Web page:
Deep sea fish such as rockfish, flashlightfish, headlightfish, midshipman, Dover sole, thornyheads, stablefish, and spot prawns live in the continental slope. The continental slope is also home to coral reefs and deep-slope crabs.
The continental slope is a region of the ocean that reaches from the continental shelf to the continental rise. It is a steep slope that goes down into the ocean bottom. This region of the ocean features freezing temperatures that not many life forms can survive.
The deep sea fish, crabs and coral reefs that do create habitats in this environment have adaptations needed to survive. The sea life moves and ages very slowly, and the fish often live closely together due to the limited food. There is also an absence of light on the slope, causing some organisms to develop light-producing organs. Fish such as flashlightfish, headlightfish, and midshipmen have developed this adaptation. Fish and crabs have also had to adapt to the pressure difference on the continental slope, causing many crabs to be fragile and easily harmed when brought above the water.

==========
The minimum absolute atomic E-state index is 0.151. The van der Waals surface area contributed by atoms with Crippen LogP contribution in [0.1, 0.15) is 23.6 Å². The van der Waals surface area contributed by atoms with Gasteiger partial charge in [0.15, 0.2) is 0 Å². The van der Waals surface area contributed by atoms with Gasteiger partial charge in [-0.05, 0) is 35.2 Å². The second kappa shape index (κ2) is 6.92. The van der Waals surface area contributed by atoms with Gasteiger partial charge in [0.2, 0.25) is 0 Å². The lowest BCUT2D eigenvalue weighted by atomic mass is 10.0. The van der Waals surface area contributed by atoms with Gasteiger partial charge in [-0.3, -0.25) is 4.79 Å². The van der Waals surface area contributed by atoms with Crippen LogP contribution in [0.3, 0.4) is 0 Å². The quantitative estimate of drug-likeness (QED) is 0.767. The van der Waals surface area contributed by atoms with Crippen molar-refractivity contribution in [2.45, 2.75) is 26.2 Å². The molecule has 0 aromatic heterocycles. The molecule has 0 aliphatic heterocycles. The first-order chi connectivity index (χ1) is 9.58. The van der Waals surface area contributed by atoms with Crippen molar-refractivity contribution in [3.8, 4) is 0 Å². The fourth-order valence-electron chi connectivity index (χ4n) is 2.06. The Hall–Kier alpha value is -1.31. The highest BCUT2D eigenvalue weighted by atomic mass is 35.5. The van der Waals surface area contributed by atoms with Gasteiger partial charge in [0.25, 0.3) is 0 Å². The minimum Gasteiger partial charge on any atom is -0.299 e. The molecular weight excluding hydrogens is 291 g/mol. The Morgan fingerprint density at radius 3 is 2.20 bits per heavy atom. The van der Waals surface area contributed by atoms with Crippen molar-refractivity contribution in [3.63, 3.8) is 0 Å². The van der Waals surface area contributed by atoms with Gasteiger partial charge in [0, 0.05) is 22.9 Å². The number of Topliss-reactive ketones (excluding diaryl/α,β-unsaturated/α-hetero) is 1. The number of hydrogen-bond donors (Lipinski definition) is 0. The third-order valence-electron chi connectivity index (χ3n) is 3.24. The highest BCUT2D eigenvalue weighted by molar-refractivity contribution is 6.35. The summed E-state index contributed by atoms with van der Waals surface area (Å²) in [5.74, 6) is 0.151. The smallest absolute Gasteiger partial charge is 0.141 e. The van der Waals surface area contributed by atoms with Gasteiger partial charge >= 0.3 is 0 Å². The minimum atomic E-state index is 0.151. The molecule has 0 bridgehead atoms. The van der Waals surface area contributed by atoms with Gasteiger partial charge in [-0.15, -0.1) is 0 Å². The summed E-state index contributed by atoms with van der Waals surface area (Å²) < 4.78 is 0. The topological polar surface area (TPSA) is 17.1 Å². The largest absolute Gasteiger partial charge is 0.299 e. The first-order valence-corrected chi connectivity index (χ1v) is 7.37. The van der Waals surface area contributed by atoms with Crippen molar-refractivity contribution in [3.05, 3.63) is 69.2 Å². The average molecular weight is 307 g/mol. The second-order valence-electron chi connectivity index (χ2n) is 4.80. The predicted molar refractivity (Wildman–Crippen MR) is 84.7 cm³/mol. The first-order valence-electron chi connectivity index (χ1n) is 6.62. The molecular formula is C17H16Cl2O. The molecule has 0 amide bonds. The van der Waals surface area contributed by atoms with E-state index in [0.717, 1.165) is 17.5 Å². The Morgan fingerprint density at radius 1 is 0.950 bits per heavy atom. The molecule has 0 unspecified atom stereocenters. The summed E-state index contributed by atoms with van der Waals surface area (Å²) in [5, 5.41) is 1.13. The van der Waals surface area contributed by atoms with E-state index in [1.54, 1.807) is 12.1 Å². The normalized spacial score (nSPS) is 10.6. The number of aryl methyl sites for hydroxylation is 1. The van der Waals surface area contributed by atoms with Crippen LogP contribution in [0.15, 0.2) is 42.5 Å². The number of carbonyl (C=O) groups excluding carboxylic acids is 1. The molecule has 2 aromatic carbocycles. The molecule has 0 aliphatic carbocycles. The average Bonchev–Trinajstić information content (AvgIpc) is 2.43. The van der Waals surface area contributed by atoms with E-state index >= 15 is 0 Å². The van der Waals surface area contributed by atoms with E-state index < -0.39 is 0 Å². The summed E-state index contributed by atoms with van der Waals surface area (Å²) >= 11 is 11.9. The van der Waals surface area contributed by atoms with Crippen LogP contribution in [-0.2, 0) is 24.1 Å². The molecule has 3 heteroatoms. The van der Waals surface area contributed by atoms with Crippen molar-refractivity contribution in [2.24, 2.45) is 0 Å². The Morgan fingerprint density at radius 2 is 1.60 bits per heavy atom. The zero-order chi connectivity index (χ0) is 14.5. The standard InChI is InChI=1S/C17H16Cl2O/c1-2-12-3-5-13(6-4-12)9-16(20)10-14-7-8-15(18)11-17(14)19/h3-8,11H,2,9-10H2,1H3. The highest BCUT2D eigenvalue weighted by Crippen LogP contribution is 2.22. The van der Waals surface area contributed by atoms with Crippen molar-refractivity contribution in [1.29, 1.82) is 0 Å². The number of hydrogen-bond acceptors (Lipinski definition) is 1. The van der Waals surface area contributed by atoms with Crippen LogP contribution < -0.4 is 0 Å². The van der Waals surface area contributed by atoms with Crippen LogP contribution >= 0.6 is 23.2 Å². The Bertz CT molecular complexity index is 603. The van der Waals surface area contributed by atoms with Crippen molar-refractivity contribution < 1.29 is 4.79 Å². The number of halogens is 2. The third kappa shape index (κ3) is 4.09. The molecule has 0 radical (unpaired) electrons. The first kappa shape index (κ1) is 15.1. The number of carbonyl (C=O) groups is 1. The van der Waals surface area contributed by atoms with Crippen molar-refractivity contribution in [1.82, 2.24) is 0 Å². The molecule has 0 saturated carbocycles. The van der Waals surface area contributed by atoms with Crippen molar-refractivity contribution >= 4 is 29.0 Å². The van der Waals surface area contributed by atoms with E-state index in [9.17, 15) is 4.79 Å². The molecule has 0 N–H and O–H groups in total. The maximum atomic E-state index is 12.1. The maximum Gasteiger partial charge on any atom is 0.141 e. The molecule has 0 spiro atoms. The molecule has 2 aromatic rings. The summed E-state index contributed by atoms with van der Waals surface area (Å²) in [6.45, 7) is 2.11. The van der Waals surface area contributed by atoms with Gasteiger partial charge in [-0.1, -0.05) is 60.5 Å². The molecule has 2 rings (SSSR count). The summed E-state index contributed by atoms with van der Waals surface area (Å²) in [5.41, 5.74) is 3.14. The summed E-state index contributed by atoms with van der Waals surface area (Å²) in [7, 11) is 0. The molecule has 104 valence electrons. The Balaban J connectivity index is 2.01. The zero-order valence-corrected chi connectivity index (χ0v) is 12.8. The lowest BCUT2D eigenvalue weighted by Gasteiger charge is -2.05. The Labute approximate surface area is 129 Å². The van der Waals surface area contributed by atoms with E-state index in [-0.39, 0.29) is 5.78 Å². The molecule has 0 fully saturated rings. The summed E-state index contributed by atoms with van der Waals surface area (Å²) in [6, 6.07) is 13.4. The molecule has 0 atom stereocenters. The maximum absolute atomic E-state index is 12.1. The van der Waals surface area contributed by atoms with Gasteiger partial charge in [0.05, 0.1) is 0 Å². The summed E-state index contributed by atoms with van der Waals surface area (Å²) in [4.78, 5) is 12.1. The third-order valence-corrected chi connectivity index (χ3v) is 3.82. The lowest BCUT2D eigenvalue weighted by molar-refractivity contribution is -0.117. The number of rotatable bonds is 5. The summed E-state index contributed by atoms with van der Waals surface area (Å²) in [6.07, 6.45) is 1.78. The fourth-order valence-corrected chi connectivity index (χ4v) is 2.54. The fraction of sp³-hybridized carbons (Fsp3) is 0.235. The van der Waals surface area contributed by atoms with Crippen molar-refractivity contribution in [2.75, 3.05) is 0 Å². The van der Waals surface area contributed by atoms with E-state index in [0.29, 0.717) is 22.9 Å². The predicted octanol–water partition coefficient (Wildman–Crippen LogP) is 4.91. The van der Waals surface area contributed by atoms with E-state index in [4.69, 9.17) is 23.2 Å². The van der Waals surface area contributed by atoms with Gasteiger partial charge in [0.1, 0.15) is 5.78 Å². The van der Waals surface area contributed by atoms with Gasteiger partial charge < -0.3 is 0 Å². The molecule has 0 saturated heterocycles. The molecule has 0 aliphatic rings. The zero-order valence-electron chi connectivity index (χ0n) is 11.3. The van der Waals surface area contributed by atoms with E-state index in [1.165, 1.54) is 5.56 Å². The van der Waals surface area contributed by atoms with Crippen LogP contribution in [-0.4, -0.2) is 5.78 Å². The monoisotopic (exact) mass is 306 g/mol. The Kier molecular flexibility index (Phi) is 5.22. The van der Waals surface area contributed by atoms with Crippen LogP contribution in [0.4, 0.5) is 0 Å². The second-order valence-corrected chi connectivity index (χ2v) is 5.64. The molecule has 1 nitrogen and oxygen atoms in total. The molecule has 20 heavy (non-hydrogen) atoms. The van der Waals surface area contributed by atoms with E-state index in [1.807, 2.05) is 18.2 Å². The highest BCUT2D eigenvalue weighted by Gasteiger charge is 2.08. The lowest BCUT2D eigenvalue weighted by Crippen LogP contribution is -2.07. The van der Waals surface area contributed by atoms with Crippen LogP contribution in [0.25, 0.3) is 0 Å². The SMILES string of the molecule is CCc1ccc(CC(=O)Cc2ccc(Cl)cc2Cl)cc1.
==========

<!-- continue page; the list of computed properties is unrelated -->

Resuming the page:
The continental slope is great for deep-sea fishing, as most of the marine life consists of fish. Humans can be an enemy to the marine life on the continental slope. Due to oil spills, illegal dumping, and trawling, many deep sea fish habitats and coral reefs have been harmed or diminished over time.